Convolution of many vectors

10 views (last 30 days)
Calle Swedhag
Calle Swedhag on 30 Nov 2016
Answered: Chris Turnes on 5 Dec 2016
I will try to explain my problem thoroughly. I have an input vector F that could be thousands of elements long. For this example lets say F is [1,2,3,4,5].
I then have a function that generates polynomial coefficients out of element k in F. The function could be
[k^2, 5*k, k+2]
for F(1) the polynomial coefficients are [1^2, 5*1, 1+2] and for F(2) it's [2^2, 5*2, 2+2] and so on. This I can accomplish with a loop. After generating polynomial coefficients for all elements k in F, I have to multiply the corresponding polynomials all together. Think of it like (1 + 5x + 3x^2)*(4 + 10x + 4x^2)*...*(F(5)^2, F(5)*5, F(5) + 2). I thought a convolution loop might work here, but I feel like it's a bit too complex for me to make one. Remember that in this example the number of elements in F was 5, but it might as well be thousands.
Thankful for any help I might get.
  1 Comment
Calle Swedhag
Calle Swedhag on 30 Nov 2016
For the assignment, every coefficient vector corresponds to a simple quadratic polynomial.

Sign in to comment.

Answers (2)

Andrei Bobrov
Andrei Bobrov on 1 Dec 2016
Edited: Andrei Bobrov on 1 Dec 2016
f = @(k)[k+2, 5*k, k.^2];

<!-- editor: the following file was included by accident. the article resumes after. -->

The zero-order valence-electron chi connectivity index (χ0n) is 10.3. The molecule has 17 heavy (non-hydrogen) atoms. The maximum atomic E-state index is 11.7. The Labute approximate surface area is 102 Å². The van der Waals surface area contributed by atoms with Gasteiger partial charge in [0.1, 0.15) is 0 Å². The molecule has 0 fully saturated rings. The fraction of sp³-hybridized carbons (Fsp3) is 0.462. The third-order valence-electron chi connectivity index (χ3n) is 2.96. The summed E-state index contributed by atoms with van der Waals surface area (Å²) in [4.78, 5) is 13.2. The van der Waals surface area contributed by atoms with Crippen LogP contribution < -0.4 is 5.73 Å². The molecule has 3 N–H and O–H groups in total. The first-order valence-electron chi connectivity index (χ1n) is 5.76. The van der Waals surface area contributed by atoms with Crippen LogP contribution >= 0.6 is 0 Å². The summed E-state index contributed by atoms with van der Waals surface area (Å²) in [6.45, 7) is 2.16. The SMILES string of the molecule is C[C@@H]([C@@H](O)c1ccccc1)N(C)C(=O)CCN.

A = f((1:5)');
[m,n] = size(A);
B = zeros(1,m*(n-1)+1);
B(1:n) = A(1,:);
for ii = 1:m-1
B(1:n-ii+ii*n) = conv(B(1:ii*n-ii+1),A(ii+1,:));
x = [7,5];
out = polyval(B,x);
f = @(k)[k+2, 5*k, k.^2];
A = f((1:5)');
x =[7,5];
out = squeeze(prod(sum(A.*(reshape(x,1,1,[]).^(2:-1:0)),2)));

Chris Turnes
Chris Turnes on 5 Dec 2016
You can use a fun trick here. Each of these polynomials is a quadratic, so you can find their roots easily enough:
F = F(:); % just in case F isn't a column...
rs = [(-5*F + sqrt((5*F).^2 - 4*(F+2).*(F.^2))) ./ (2*(F.^2)); ...
(-5*F - sqrt((5*F).^2 - 4*(F+2).*(F.^2))) ./ (2*(F.^2))];
Now you have all the roots for each polynomial, and when you multiply polynomials you just multiply their roots, so you can build the monic version of your final polynomial by just calling p=poly(rs). The last step is to factor in the leading coefficients by p = prod(F.^2)*p;

Community Treasure Hunt

Find the treasures in MATLAB Central and discover how the community can help you!

Start Hunting!